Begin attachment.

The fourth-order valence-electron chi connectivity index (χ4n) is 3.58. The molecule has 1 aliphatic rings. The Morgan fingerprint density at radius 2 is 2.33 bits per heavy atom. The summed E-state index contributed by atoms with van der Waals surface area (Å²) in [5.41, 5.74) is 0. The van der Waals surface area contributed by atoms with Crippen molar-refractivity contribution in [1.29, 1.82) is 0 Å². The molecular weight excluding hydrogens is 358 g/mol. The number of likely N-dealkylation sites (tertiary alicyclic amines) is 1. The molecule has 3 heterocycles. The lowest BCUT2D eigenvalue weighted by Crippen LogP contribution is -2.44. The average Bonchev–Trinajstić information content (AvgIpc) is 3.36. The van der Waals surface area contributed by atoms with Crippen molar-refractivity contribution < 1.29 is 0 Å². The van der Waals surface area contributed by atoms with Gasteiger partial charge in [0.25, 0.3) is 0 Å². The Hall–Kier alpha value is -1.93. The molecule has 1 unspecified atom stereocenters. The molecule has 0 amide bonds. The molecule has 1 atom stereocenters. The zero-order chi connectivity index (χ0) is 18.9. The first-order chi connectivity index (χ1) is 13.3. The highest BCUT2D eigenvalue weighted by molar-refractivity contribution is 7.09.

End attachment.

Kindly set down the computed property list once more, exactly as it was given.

The fourth-order valence-electron chi connectivity index (χ4n) is 3.58. The molecule has 1 aliphatic rings. The Morgan fingerprint density at radius 2 is 2.33 bits per heavy atom. The summed E-state index contributed by atoms with van der Waals surface area (Å²) in [5.41, 5.74) is 0. The van der Waals surface area contributed by atoms with Crippen molar-refractivity contribution in [1.29, 1.82) is 0 Å². The molecular weight excluding hydrogens is 358 g/mol. The number of likely N-dealkylation sites (tertiary alicyclic amines) is 1. The molecule has 3 heterocycles. The lowest BCUT2D eigenvalue weighted by Crippen LogP contribution is -2.44. The average Bonchev–Trinajstić information content (AvgIpc) is 3.36. The van der Waals surface area contributed by atoms with Crippen molar-refractivity contribution < 1.29 is 0 Å². The van der Waals surface area contributed by atoms with Gasteiger partial charge in [0.25, 0.3) is 0 Å². The Hall–Kier alpha value is -1.93. The molecule has 1 unspecified atom stereocenters. The molecule has 0 amide bonds. The molecule has 1 atom stereocenters. The zero-order chi connectivity index (χ0) is 18.9. The first-order chi connectivity index (χ1) is 13.3. The highest BCUT2D eigenvalue weighted by molar-refractivity contribution is 7.09.